Archive for December, 2014

FRIEND: Hey, can I bother you with personal shit? I feel like asking a smart kink critical person this and I’m reluctant to do it publically:

So, I’ve been spending a lot of time lately analysing the relationship between my submissiveness and the fetishization of oppression. Because I assumed that it would go like “realizing I get off from oppressive shit -> being horrified -> no longer finding that shit sexy and only getting off on non-problematic kinky shit”.

And well, the mind is a weird place and the result was the exact opposite. It went more like “realizing I get off from oppression -> getting off harder and getting of from kinds of oppression I never even found sexy before”. Which is not what I wanted. So now I’m kind of stuck. And I’m kind of embarrassed about it.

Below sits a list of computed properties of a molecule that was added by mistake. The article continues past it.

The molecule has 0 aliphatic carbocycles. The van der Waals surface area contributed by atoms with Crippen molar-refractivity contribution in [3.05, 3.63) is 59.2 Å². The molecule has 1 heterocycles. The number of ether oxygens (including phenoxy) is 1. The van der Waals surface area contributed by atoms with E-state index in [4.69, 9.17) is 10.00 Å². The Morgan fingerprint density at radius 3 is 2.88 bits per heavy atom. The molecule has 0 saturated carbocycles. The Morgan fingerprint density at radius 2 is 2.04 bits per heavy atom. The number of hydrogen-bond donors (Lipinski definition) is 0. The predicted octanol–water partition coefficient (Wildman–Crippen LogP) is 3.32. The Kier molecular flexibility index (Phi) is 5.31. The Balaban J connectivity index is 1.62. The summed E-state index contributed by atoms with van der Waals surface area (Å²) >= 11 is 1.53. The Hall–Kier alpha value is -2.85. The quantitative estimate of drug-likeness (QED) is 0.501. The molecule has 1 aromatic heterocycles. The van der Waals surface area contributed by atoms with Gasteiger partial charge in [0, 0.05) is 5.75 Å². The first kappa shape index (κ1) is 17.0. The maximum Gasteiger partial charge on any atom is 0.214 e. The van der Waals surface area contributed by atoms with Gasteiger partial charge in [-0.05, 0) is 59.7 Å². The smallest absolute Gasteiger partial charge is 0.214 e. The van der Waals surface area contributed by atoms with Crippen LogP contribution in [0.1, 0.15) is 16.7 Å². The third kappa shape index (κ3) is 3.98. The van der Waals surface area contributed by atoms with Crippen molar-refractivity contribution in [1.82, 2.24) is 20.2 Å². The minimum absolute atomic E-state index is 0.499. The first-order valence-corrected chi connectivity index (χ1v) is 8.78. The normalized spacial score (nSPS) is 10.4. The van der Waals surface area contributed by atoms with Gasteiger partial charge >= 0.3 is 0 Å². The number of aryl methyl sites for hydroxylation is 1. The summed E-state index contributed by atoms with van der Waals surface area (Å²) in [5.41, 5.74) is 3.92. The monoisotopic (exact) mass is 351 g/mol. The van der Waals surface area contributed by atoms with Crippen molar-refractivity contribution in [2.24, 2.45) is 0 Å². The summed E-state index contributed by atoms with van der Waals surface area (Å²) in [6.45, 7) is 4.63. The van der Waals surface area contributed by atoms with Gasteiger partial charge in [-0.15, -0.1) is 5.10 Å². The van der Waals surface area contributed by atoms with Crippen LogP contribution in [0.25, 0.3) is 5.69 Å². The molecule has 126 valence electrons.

Any thoughts on how to sort that out? Or am I just missing the point by trying to get rid of my problematic kinks?

. . .

Hey there!

“Because I assumed that it would go like “realizing I get off from oppressive shit -> being horrified -> no longer finding that shit sexy and only getting off on non-problematic kinky shit”.”

Yeeeeeah…that is so not how it goes. :/

At least, not in my experience. What you’re describing about your kinks getting even weirder and more complicated sounds much more familiar to me. I really appreciate you sharing this with me, because it helps me to understand that my own experience isn’t abnormal, and also helps me think through it more consciously.

Hm. So, I’m gonna kinda ramble and think aloud here. I hope that’s ok. First of all, obviously, I don’t really have any answers to this. I feel like all of this kink critical, rolequeer, etc. stuff is such a new landscape that right now I’m just kinda stumbling around, exploring, and seeing what happens. It turns out that what happens is often not what we might’ve immediately expected. Well, that’s a useful thing to discover.